The diagram has links to the main component parts and complements the site-map which has become very long with now over 180 webpages. It has also become increasingly complex with many links between pages. The problem is that these links can very easily become out-of-date as changes elsewhere are made to cater for new material, cope with the limited webspace and keep the site up-to-date in both content and appearance. Our advice on the use of those magnificent links for both editors and users has hardly changed over the years, but despite the difficulties and setbacks the links remain an important part of of the site's design to avoid repartition and much time is spend checking and updating them..


Copyright has always been a subject of particular concern and is well worth of a mention...

It is a complex subject and other than taking specific legal advice, the internet is the best source of guidance available. However, the web is dominated by USA copyright constraints (and threats), but USA law is different to UK and EU law, and in reality threats of legal action in the USA do not have great relevance in the UK, unless large sums of money are involved. UK copyright is covered by civil law, not criminal law, so the police are not involved. It is up to the legal representative of a copyright holder to pursue a potential breach. Court action is rare, and usually associated with the recovery of substantial profits made from major literary and music publications, and/or to block further publication that would substantially affect the holder’s income.

In the USA a copyright symbol © and a date was previously required to establish copyright. However in the UK and EU copyright is established simply by having the author’s name and a date in a prominent position, such as on the title page. The duration of copyright varies depending on the type of material, but is usually between 25 and 70 years after the death of the holder. Many commercial websites claim new copyright on ancient material when has been recently digitised, however this remains controversial and there is little evidence that it has been put to the test in a UK court.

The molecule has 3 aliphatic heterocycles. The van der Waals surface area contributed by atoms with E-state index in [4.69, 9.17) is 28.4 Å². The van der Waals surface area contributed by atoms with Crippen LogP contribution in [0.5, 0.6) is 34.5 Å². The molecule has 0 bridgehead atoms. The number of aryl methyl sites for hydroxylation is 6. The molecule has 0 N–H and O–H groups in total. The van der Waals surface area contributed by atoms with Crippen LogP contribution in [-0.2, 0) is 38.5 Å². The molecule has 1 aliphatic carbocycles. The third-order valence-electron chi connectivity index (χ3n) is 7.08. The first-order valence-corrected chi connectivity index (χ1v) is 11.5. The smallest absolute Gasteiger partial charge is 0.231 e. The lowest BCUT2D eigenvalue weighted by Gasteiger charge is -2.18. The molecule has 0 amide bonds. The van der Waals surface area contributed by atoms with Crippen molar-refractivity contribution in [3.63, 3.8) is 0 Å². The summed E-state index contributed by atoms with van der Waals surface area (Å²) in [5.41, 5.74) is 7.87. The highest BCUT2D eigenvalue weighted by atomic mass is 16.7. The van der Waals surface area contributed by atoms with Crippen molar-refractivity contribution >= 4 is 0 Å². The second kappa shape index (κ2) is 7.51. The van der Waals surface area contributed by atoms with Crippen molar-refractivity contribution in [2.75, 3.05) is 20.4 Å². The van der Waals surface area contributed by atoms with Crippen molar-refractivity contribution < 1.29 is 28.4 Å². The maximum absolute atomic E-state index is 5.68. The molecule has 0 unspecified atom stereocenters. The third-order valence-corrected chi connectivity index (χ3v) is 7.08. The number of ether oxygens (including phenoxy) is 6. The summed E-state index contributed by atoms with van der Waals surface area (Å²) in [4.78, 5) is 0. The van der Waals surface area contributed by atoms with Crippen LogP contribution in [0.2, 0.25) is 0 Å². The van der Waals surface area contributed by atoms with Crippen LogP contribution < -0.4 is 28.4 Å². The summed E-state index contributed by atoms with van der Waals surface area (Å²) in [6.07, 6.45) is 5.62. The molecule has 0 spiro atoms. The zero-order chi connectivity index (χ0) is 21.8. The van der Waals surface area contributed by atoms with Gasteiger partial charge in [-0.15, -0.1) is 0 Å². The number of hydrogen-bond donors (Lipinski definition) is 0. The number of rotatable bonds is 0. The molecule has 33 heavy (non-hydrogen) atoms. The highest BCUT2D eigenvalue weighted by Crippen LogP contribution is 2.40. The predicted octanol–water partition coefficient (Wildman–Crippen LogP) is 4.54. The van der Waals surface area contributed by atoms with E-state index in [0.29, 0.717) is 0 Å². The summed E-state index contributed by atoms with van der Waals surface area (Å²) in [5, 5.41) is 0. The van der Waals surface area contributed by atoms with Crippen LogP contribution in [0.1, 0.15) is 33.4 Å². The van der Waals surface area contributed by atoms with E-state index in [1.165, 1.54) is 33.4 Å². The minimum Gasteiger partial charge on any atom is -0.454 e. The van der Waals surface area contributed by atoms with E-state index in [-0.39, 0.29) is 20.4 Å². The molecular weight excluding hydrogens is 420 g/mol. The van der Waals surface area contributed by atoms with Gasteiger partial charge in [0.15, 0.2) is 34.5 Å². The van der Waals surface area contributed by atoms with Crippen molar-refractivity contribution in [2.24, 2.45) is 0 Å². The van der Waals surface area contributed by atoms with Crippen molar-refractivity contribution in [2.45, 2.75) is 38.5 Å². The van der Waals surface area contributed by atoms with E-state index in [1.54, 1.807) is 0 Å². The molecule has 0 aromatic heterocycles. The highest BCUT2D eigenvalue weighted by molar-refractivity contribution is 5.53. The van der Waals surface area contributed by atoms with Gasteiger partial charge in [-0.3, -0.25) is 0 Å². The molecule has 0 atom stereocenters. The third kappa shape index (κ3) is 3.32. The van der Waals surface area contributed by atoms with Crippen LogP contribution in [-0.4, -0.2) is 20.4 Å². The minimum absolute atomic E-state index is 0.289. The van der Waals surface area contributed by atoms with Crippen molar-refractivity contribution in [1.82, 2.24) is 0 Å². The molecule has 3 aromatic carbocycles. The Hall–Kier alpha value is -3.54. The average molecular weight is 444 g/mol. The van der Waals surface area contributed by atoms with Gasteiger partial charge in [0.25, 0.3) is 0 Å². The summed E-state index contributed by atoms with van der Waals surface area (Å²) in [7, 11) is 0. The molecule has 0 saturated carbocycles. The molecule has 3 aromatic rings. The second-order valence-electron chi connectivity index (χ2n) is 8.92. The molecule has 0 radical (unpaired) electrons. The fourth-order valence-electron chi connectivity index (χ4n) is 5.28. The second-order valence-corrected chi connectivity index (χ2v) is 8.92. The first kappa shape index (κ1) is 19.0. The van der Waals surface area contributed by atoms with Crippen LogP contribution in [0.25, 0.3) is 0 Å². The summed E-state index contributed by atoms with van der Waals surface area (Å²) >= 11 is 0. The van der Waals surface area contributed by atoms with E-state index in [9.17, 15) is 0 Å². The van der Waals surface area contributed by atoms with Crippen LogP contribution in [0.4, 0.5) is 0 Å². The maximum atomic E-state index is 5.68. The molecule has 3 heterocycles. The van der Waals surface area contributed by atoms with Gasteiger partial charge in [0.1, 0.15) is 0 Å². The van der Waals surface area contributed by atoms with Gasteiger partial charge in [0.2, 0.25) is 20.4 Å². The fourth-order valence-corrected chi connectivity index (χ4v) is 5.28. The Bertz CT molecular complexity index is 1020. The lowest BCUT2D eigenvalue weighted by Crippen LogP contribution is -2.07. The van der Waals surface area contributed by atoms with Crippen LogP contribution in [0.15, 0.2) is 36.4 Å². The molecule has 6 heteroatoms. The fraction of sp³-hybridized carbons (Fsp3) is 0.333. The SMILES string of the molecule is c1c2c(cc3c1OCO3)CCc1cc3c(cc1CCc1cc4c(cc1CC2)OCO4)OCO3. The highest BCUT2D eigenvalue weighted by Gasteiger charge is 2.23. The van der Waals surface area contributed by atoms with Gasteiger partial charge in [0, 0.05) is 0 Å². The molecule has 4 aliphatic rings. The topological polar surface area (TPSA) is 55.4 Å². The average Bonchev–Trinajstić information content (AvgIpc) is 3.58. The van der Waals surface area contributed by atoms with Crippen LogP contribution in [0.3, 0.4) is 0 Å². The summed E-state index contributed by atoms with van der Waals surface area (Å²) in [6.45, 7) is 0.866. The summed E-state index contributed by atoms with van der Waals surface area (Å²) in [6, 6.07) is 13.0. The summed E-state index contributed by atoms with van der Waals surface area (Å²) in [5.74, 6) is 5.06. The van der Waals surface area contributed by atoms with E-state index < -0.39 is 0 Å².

Selling, broadcasting, and ‘giving away’ the copyrighted material of others is potentially a violation, but just ‘showing’ material to a restricted audience as in a presentation is most likely not to be a violation. “Fair Dealing” clauses of the UK Copyright Act provide many concessions for uses such as for: personal study, educational, charitable and news reporting. There are also concessions covering short extracts with acknowledgements.

The irony is when viewing images on a PC or other home device that have a message saying it must not copied under any circumstances, there will already a digital copy within the device. This is fundamental to the way digital devices work using the internet. One just has to find the file and move it to a permanent location thus avoiding making a copy! If historical material appears on more than one website it is quite likely to be out of copyright. Furthermore, should one ever be approached by one of the sites, one can respond that it wasn’t copied from their site.

A benefit of putting material on the web is that any offending material can always be removed after a complaint and many sites include words such as these:

“Acknowledgements for short extracts and images taken from other documents are given in many places on the site. Further acknowledgements will be readily added, or material removed, if request by a copyright holder who has so far not been identified”.